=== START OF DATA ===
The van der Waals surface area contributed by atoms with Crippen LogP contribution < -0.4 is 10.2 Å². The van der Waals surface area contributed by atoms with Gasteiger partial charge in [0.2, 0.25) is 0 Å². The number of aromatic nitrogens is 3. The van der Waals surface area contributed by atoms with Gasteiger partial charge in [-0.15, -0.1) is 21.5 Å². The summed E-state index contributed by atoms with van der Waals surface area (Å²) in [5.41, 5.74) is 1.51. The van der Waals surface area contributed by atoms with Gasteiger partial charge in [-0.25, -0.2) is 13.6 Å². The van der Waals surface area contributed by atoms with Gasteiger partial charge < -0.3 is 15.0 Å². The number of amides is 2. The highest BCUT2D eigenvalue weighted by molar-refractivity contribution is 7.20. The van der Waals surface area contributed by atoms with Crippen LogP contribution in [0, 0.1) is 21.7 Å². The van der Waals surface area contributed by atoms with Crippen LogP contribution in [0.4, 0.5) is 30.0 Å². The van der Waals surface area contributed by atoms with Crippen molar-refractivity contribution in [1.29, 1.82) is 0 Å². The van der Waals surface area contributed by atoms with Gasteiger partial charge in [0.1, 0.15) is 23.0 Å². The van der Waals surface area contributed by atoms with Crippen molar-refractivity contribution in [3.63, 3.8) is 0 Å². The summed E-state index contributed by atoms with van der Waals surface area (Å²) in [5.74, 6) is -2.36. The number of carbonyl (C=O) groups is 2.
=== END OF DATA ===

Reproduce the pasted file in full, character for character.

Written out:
The van der Waals surface area contributed by atoms with Crippen LogP contribution < -0.4 is 10.2 Å². The van der Waals surface area contributed by atoms with Gasteiger partial charge in [0.2, 0.25) is 0 Å². The number of aromatic nitrogens is 3. The van der Waals surface area contributed by atoms with Gasteiger partial charge in [-0.15, -0.1) is 21.5 Å². The summed E-state index contributed by atoms with van der Waals surface area (Å²) in [5.41, 5.74) is 1.51. The van der Waals surface area contributed by atoms with Gasteiger partial charge in [-0.25, -0.2) is 13.6 Å². The van der Waals surface area contributed by atoms with Gasteiger partial charge < -0.3 is 15.0 Å². The number of amides is 2. The highest BCUT2D eigenvalue weighted by molar-refractivity contribution is 7.20. The van der Waals surface area contributed by atoms with Crippen LogP contribution in [0, 0.1) is 21.7 Å². The van der Waals surface area contributed by atoms with Crippen LogP contribution in [0.4, 0.5) is 30.0 Å². The van der Waals surface area contributed by atoms with Crippen molar-refractivity contribution in [1.29, 1.82) is 0 Å². The van der Waals surface area contributed by atoms with Gasteiger partial charge in [0.1, 0.15) is 23.0 Å². The van der Waals surface area contributed by atoms with Crippen molar-refractivity contribution in [3.63, 3.8) is 0 Å². The summed E-state index contributed by atoms with van der Waals surface area (Å²) in [5.74, 6) is -2.36. The number of carbonyl (C=O) groups is 2.